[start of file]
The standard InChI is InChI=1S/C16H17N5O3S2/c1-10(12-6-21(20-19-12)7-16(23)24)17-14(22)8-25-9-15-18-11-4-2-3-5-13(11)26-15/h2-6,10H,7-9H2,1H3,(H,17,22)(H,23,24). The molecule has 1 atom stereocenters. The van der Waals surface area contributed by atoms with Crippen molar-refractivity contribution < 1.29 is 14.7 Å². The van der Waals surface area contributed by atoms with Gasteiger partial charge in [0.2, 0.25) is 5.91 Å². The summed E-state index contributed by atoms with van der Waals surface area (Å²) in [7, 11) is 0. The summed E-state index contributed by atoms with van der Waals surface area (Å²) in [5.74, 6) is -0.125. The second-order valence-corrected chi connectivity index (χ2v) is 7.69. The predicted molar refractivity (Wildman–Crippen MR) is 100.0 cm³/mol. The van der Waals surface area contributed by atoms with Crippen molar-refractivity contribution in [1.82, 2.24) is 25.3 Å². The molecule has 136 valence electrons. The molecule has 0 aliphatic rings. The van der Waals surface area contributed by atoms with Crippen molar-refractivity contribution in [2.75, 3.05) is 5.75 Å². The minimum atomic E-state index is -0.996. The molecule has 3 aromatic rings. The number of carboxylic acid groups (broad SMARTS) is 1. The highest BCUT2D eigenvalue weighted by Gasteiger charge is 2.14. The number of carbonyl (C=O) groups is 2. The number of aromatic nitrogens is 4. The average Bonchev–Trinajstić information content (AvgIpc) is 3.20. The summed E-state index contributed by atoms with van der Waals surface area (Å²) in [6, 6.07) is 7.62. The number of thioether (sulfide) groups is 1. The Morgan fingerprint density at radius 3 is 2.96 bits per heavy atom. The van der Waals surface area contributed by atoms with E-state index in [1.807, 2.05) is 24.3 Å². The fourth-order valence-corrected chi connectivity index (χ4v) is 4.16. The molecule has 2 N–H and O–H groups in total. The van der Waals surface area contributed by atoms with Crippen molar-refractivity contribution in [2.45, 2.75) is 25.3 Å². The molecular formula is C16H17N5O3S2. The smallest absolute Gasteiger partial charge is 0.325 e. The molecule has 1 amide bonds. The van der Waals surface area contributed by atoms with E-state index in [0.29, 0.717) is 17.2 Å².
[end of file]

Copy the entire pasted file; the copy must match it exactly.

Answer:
The standard InChI is InChI=1S/C16H17N5O3S2/c1-10(12-6-21(20-19-12)7-16(23)24)17-14(22)8-25-9-15-18-11-4-2-3-5-13(11)26-15/h2-6,10H,7-9H2,1H3,(H,17,22)(H,23,24). The molecule has 1 atom stereocenters. The van der Waals surface area contributed by atoms with Crippen molar-refractivity contribution < 1.29 is 14.7 Å². The van der Waals surface area contributed by atoms with Gasteiger partial charge in [0.2, 0.25) is 5.91 Å². The summed E-state index contributed by atoms with van der Waals surface area (Å²) in [7, 11) is 0. The summed E-state index contributed by atoms with van der Waals surface area (Å²) in [5.74, 6) is -0.125. The second-order valence-corrected chi connectivity index (χ2v) is 7.69. The predicted molar refractivity (Wildman–Crippen MR) is 100.0 cm³/mol. The van der Waals surface area contributed by atoms with Crippen molar-refractivity contribution in [1.82, 2.24) is 25.3 Å². The molecule has 136 valence electrons. The molecule has 0 aliphatic rings. The van der Waals surface area contributed by atoms with Crippen molar-refractivity contribution in [2.75, 3.05) is 5.75 Å². The minimum atomic E-state index is -0.996. The molecule has 3 aromatic rings. The number of carboxylic acid groups (broad SMARTS) is 1. The highest BCUT2D eigenvalue weighted by Gasteiger charge is 2.14. The number of carbonyl (C=O) groups is 2. The number of aromatic nitrogens is 4. The average Bonchev–Trinajstić information content (AvgIpc) is 3.20. The summed E-state index contributed by atoms with van der Waals surface area (Å²) in [6, 6.07) is 7.62. The number of thioether (sulfide) groups is 1. The Morgan fingerprint density at radius 3 is 2.96 bits per heavy atom. The van der Waals surface area contributed by atoms with E-state index in [1.807, 2.05) is 24.3 Å². The fourth-order valence-corrected chi connectivity index (χ4v) is 4.16. The molecule has 2 N–H and O–H groups in total. The van der Waals surface area contributed by atoms with Crippen molar-refractivity contribution in [2.45, 2.75) is 25.3 Å². The molecular formula is C16H17N5O3S2. The smallest absolute Gasteiger partial charge is 0.325 e. The molecule has 1 amide bonds. The van der Waals surface area contributed by atoms with E-state index in [0.29, 0.717) is 17.2 Å².